PAKISTAN: Animated video on custodial Torture-Part III

Here is the part III of animated video of custodial torture. The AHRC study “Custodial Torture its ramification and failure of institution” found that the common perception amongst the prosecution and defense lawyers was that the Medico Lego Officer–MLO’s reports are faulty. Instead of beginning the investigation with circumstantial evidence, the police generally start their investigation by arresting and extorting confessions from innocent bystanders.

Police officers are encouraged to use techniques that will cause minimum abrasion and maximum impact on the body

Despite worldwide advancement in medical and legal jurisprudence regarding torture, criminal forensics in Pakistan remains rudimentary at best.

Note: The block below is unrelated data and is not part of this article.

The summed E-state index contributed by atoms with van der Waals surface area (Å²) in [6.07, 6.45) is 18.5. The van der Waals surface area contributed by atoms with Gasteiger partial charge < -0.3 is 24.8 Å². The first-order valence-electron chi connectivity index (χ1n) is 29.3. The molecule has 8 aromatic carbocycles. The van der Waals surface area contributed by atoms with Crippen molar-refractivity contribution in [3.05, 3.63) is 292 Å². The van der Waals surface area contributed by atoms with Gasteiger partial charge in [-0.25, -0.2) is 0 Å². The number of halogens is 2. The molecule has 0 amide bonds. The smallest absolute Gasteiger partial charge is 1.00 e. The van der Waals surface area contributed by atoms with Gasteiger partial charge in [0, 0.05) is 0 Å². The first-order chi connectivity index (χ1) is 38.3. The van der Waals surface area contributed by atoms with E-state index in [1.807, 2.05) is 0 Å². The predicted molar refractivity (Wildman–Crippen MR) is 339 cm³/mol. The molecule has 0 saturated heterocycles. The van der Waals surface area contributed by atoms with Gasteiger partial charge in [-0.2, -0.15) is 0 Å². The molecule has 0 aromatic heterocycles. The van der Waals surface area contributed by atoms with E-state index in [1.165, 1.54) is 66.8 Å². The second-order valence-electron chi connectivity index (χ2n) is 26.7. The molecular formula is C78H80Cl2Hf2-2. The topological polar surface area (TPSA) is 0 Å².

For instance, hitting on the soles of the feet, and at an interval of five minutes, will not cause any bruises and the victim will appear not to have been tortured.

Proving torture is also an uphill task for the victim. As there are only five functioning forensics labs in Pakistan, the backlog of cases is thus immense, causing a colossal burden on the Medico-Legal Officer (MLO) to deliver reports that are prepared in a hurry and are inconclusive. The culprit thus gets the benefit of doubt and is free to go.

The corruption in the forensic department also discourages people from seeking justice against torture.

The MLOs demand bribes from the victim, telling them to pay exorbitant amounts if they want the report from them. There is also the common practice of demanding “compensation” to release a body to the family or weaken the other party’s case.

Please click on the image below or here to watch the Animated video ;

Many torture victims surveyed in the AHRC report stated that they were not medically examined after the complaint of torture.



Document Type : Statement
Document ID : AHRC-STM-189-2016
Countries : Pakistan,
Issues : Administration of justice, Torture,